I switched my account to public.
I forget exactly how it happened, but I went from talking to a few different people to being added—along with a dear friend who, poor gal, was also in the viral photos—to an Instagram group chat for a French class in an English, Catholic school not too far from London. And although I’m fairly certain we’d been talking earlier, I think it’s safest to say that that’s where I met Luca.
My favorite novel is Pride and Prejudice. My favorite movie might be The Holiday. (I’ll have to get back to you on that, but it’s certainly a movie I’ve rewatched many a time.) Anyway—the idea of England, the comedy, the romance: I love it. I’ve internalized it. And I’ve looked for it myself. Things that seem to fall so perfectly in place, like they could become a box office-worthy romantic comedy—
I’ve already established that I don’t believe in coincidence. And, funnily enough, neither do the Catholics.
To finish a French minor at my university, one has to take French 301 and 302 and then (successfully) spend a semester abroad in an approved Francophone country and program. C’est tout. I was able to skip the classes leading up to French 301 and begin with my minor requirements right away. ‘Great!’ you think. ‘What a deal!’
The unfortunate side effect of this was that I had a year off of French classes, as 301 and 302 were the highest courses offered. I worked for the French department to keep some semblance of an ability to use the language, but I was haunted by a fear that I would arrive and find that I was mistaken. I could not speak French. I could not understand French. Je me suis trompée. And that wouldn’t be poetic or beautiful.
I had decided to go to Paris. That would hardly do.
I FaceTimed Luca one afternoon. I was eating an early dinner of ramen; he was making another questionable life decision—the same that I and many others have made—and was staying up far too late on a school night. I ribbed him about this for a while; he said something snarky back. We’d been in contact—mostly via Snapchat—for a year and a half, if not longer. But it was the first time we’d actually been on video chat together.
Later, he posted a screenshot he’d took during the conversation to his sinsta (that is, second Instagram), captioned “only the real ones know.” One of the English girls from the old French class group chat commented, and he replied, “we’ll meet her one [day,] I bet.”
Time plodded on. I booked my tickets for Paris and silently agreed.
Dreaming of Paris is one thing; living there is another.
I got off the train, having already spent over a month in Switzerland and a week-and-a-half in France, along its eastern border, and followed the signs for taxis. I’d yet to feel comfortable traveling in French; it’s hard enough to meet the necessary deadlines and jump through the necessary hoops in English. But I managed a cab and gave the address to the cabbie and watched as he wove through the midday traffic of the city.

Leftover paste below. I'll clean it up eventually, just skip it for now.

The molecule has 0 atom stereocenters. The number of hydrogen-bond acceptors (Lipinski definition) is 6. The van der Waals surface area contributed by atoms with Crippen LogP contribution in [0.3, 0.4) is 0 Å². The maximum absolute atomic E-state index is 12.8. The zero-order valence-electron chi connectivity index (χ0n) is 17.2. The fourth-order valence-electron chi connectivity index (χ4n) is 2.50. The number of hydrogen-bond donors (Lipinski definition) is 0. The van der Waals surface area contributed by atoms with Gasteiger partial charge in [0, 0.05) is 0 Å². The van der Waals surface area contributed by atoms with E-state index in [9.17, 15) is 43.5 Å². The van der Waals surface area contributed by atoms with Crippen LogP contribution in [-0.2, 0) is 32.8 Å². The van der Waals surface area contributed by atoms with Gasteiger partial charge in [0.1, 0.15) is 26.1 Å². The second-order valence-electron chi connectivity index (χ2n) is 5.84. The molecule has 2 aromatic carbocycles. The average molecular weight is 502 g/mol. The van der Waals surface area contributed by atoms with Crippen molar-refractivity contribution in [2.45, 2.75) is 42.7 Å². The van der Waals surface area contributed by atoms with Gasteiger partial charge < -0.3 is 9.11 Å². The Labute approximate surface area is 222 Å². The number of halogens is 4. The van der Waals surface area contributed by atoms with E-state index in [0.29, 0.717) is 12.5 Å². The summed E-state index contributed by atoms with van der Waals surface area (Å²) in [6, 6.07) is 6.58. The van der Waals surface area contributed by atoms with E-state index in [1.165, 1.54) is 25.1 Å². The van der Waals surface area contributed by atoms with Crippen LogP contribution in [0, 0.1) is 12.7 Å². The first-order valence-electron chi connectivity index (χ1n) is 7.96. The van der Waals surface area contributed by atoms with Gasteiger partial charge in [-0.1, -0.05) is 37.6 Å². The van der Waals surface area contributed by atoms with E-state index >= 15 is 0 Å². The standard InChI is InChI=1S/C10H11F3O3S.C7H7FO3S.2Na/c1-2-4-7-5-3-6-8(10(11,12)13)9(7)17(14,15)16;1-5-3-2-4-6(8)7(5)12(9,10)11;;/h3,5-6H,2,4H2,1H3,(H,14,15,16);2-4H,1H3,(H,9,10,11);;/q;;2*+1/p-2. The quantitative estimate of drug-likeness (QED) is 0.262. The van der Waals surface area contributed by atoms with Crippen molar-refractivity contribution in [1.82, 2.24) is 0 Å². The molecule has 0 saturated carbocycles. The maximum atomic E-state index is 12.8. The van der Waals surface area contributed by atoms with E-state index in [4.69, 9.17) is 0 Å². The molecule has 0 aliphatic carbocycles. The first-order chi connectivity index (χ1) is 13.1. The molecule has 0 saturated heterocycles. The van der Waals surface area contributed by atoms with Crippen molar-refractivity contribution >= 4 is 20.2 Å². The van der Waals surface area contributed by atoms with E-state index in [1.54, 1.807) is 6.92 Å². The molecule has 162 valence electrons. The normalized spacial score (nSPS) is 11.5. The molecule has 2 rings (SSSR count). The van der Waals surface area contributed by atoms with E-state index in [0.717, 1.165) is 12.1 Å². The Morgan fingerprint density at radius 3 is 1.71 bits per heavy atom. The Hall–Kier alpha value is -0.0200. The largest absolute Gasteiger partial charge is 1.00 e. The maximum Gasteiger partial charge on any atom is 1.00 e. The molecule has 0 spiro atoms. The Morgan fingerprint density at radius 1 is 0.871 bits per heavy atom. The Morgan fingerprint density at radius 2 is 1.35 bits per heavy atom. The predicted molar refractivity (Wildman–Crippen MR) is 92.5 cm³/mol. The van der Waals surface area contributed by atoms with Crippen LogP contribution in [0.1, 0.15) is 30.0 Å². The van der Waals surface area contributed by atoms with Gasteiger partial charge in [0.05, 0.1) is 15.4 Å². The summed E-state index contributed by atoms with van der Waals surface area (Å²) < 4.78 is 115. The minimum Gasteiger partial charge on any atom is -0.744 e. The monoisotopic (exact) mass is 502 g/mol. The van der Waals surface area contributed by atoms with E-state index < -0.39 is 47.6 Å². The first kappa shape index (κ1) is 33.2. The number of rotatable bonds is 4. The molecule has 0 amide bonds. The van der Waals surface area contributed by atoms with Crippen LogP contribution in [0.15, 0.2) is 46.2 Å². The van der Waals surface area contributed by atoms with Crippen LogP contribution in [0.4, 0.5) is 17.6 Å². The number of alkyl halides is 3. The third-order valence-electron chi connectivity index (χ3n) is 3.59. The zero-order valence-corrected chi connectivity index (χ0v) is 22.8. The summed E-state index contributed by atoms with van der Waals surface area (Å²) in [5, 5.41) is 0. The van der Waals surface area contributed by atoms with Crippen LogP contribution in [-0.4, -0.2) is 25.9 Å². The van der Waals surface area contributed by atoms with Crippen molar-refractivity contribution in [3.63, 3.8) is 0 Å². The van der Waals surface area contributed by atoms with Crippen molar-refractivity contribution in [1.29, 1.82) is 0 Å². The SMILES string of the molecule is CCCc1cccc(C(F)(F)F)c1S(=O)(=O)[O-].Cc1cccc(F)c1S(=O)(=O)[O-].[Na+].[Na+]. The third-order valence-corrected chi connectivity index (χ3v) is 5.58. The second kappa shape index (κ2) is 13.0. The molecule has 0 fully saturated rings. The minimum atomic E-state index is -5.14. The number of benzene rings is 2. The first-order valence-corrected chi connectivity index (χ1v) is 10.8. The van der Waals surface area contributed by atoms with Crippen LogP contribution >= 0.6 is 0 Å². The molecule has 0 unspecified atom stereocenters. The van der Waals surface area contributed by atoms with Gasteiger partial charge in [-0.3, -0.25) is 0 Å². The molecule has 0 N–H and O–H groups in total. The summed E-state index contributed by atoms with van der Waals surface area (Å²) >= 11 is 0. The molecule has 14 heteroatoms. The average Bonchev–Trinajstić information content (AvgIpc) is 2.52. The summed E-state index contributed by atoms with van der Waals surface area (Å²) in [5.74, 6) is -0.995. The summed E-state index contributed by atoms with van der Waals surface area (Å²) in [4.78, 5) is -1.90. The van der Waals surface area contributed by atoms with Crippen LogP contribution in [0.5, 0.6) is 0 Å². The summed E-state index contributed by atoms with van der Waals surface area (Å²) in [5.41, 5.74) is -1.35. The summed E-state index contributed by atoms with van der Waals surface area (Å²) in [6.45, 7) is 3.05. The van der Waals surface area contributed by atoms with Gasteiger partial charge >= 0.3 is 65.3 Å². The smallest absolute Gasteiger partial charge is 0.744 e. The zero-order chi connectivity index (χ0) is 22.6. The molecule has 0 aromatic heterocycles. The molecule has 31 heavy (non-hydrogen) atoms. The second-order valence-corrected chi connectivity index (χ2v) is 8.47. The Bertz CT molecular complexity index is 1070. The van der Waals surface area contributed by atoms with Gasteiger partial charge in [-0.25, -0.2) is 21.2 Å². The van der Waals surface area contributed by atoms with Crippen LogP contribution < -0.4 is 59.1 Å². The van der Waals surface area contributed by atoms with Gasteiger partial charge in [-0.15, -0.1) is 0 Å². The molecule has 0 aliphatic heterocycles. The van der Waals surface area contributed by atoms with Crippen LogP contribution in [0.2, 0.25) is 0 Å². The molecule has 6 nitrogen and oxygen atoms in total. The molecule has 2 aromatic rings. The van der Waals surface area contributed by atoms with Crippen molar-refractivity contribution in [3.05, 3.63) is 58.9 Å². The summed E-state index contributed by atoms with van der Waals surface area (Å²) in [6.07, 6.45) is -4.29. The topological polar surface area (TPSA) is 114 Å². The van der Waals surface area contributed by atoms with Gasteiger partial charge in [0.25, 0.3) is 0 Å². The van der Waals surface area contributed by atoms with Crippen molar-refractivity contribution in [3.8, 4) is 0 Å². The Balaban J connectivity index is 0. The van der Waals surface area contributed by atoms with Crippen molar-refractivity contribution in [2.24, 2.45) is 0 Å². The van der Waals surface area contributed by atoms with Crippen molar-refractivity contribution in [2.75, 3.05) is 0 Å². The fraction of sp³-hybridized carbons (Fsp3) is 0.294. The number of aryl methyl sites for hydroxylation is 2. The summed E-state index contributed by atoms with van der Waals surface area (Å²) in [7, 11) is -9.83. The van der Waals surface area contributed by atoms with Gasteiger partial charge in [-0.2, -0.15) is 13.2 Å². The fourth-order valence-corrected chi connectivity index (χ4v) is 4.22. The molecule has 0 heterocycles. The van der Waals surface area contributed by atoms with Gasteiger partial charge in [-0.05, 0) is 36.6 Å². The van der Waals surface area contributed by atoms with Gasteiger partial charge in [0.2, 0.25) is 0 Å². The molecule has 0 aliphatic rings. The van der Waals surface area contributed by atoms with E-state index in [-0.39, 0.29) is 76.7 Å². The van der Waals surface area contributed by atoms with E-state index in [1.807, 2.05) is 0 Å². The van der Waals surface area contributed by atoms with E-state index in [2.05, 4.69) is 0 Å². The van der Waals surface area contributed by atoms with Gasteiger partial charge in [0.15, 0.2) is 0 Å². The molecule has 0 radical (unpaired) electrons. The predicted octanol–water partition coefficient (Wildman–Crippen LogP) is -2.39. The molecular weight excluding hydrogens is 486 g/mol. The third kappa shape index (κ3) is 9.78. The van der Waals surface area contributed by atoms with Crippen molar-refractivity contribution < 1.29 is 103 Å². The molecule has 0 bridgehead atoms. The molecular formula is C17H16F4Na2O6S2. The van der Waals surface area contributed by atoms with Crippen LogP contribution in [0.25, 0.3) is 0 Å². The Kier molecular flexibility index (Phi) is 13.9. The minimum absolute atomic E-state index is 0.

The apartment where I would be living was a dream; my host mother was (and is) a sweetheart; the weather was lovely. But by the end of the first evening, the sensation of malcontent was settling down. The city was Paris—but, somehow, it wasn’t what I had pictured. It wasn’t a lack in the city itself—it was just as beautiful as promised—but something was off.
My classes began. They weren’t hard, but they were challenging because the language was—is—challenging. And my classmates weren’t just my age; most of them were older. This wasn’t a fault of theirs, of course, but it meant that friendship with them wasn’t going to come naturally. They had lives, jobs, children. I didn’t. I was alone. By the end of week one, I would have a name for the emotion: disappointment.
I messaged Luca. He was leaving for university soon, in the northern part of England.
“If I come to London next weekend, will you be around?” His response was prompt.
Within forty-eight hours, I’d booked bus tickets—there and back—and a room above a pub in the same town he’d grown up in.
I’m a planner, too. It’s hard to be a romantic and a planner at the same time, but I’ve somehow managed all these years. This trip was, without a doubt, the wildest thing I’d ever done. I mean—on a whim (two-and-a-half years in the making), I booked tickets and a room in a foreign country, on my own. I was high on my own power. So this was what it was to be an adult!
And then it sunk in that I was going to England to meet a boy. It didn’t mean anything—but could it? I couldn’t decide if I wanted it to or not. But I wanted the story. I’d never had a good one—but oh, this one had such a good beginning. Two. Point. Five. Years. It was too good to ignore.
The bus is not the way to travel, especially if you’re going to another country. I’m from western America, where travelling long distances is a part of life, but seven hours on a bus is a lot when you can’t read on moving vehicles and are very, very excited. I watched the countryside pass by, smiled my way through customs, accepted the misery of riding a bus on a train under the water, and then watched more countryside—this time hilly and English—pass by on the way to London.